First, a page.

Jared Fogle Says His Sentence Is Unfair Because The Judge Is A Mom

In 2015, former Subway spokesman Jared Fogle was sentenced to almost 16 years in prison, and while a federal appeals court upheld this prison sentence in 2016, he is still trying to fight it. In his latest attempt, Fogle claimed the judge was biased against him because she has two teenage daughters. However, the judge — Tanya Walton Pratt — only has one daughter, who was in her early 20s at the time of Fogle's sentencing.

Fogle pleaded guilty to child pornography charges and charges of traveling across state lines to have commercial sex with minors. However, his sentence was more than what even the prosecutors had sought. In a court filing that he submitted on Tuesday, Fogle argued that Pratt demonstrated "objective bias, and subjective bias." He said that because Pratt has two teenage daughters (again, she does not) and because his case involves teenage girls being illegally photographed, she should not have been able to take on his sentencing.

In his new filing, Fogle also reiterated a claim he made when he last appealed his sentence in 2016, and argued that Pratt permitted prosecutors to incorrectly charge him with conspiracy. Fogle wrote in his latest appeal:

When Fogle appealed his sentence back in 2016, he described the length of the sentence as "unreasonable." In his plea deal, prosecutors on the case agreed not to pursue a sentence longer than 12.5 years. When Pratt passed down a sentence of 15 years and eight months, Fogle's attorney argued that Pratt had abused her authority as a judge by giving Fogle a longer sentence.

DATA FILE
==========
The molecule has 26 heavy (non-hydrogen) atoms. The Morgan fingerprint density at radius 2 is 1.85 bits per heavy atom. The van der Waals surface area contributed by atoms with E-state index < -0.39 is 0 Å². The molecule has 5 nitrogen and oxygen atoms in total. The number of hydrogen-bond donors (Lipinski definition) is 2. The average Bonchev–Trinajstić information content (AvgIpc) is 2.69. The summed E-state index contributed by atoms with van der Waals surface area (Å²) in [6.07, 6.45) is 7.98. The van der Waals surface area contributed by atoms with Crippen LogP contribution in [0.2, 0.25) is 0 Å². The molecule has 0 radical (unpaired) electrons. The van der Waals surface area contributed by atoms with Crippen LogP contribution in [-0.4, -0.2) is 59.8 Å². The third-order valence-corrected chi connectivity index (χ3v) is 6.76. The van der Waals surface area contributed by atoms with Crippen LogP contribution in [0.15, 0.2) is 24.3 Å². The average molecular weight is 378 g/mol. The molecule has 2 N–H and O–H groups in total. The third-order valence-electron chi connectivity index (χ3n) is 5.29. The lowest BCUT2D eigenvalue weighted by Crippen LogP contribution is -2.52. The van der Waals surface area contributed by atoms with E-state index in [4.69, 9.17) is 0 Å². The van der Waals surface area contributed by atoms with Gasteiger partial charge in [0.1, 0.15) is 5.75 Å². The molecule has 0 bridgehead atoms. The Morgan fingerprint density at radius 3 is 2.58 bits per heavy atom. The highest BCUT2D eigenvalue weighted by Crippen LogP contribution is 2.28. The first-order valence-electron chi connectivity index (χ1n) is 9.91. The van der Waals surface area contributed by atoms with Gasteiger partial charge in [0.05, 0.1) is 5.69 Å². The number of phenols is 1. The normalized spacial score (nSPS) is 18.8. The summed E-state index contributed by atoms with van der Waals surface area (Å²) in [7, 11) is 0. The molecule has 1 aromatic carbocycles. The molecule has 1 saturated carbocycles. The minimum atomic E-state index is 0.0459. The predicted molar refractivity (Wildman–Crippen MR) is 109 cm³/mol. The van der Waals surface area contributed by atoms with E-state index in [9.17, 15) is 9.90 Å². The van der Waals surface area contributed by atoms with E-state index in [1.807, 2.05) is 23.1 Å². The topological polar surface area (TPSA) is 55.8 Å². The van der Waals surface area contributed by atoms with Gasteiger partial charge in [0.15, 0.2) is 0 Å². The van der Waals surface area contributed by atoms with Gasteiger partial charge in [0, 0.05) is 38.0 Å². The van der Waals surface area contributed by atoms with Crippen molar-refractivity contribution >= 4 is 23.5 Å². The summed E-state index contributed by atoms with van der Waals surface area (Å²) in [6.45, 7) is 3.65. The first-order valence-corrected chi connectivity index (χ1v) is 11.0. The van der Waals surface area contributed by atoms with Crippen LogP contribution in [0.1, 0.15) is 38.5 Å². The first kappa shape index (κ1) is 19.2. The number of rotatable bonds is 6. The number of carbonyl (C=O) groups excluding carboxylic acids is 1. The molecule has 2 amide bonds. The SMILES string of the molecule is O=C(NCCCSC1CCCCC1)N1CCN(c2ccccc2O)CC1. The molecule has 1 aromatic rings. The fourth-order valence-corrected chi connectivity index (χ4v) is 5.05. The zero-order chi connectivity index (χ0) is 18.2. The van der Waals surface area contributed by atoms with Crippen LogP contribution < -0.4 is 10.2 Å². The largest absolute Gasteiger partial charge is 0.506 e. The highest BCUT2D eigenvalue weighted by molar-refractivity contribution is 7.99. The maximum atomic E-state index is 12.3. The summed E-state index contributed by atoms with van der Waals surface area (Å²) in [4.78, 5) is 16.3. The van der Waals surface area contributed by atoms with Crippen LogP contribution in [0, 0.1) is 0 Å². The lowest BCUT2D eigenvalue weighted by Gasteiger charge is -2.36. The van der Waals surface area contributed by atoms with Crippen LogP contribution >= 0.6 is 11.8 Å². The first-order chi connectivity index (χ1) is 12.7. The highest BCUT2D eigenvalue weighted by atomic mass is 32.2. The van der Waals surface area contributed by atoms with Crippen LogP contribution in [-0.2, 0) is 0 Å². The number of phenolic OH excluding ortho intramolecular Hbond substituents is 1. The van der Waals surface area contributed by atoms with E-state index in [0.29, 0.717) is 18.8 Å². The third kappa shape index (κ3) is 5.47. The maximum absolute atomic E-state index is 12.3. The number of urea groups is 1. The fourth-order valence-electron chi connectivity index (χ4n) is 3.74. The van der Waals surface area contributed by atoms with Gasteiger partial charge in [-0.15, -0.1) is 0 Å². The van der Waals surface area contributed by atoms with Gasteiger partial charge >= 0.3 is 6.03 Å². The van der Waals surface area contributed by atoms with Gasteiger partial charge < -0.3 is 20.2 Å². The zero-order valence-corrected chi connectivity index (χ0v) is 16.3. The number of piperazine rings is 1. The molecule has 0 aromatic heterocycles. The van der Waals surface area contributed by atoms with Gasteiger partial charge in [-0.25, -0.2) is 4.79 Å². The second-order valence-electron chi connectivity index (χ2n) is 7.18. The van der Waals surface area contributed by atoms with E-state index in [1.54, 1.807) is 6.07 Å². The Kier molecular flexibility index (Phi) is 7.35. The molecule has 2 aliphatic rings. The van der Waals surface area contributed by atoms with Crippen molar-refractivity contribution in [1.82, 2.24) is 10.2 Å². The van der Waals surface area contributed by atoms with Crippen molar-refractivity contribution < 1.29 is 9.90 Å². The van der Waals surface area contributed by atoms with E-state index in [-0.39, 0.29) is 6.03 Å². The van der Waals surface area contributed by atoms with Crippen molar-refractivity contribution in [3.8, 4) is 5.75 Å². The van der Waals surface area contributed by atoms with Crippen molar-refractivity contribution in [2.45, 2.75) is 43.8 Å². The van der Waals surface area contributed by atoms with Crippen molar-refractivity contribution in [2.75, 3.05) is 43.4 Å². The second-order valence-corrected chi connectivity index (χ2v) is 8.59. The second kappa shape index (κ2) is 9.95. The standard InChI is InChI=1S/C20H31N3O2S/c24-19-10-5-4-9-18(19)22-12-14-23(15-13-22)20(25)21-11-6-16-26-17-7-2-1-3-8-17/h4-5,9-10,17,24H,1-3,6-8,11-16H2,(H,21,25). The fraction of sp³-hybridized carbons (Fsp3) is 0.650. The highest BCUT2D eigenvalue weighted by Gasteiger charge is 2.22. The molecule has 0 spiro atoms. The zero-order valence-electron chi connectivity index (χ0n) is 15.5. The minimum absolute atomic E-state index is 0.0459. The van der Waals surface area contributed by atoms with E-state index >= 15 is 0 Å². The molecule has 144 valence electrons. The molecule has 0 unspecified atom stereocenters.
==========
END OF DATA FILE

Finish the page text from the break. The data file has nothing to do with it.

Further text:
But although Fogle has been consistently seeking an early release, Pratt denied his motion for early release as recently as last month. The sentence that Pratt passed down in 2015 requires that Fogle serve at least 85 percent of his nearly 16-year sentence before being able to qualify for an early release. According to The Indianapolis Star, this means that Fogle will be at least 51 years old by the time he gets out of prison. NBC News reported at the time of his sentencing that Fogle was also required to pay a $175,000 fine, and will be obligated to register as a sex offender once he is released.

Fogle isn't the only facing consequences, either. In his plea deal, Fogle said that he had received child pornography from Russell Taylor, the former executive director of the a nonprofit Fogle launched to combat childhood obesity. Taylor is currently serving in a 27-year prison sentence for the production and distribution of child pornography, The Indianapolis Star reported. According to ABC News, it was Taylor's arrest in April 2015 that led to an investigation into Fogle — and ultimately, his own arrest.

Before coming under investigation, Fogle was a pitchman for Subway from 2000 to 2015. While an undergraduate at Indiana University, Fogle lost over 200 pounds, which he attributed to eating at Subway. He subsequently became the face of the sandwich company, and featured in many of their advertising campaigns. However, the company severed ties with Fogle after investigators uncovered more than 47,000 child pornography images on his computer.

Fogle has served roughly two years of his sentence so far, which means that he has about 11 years to go until he is eligible to be released on parole.

More to come...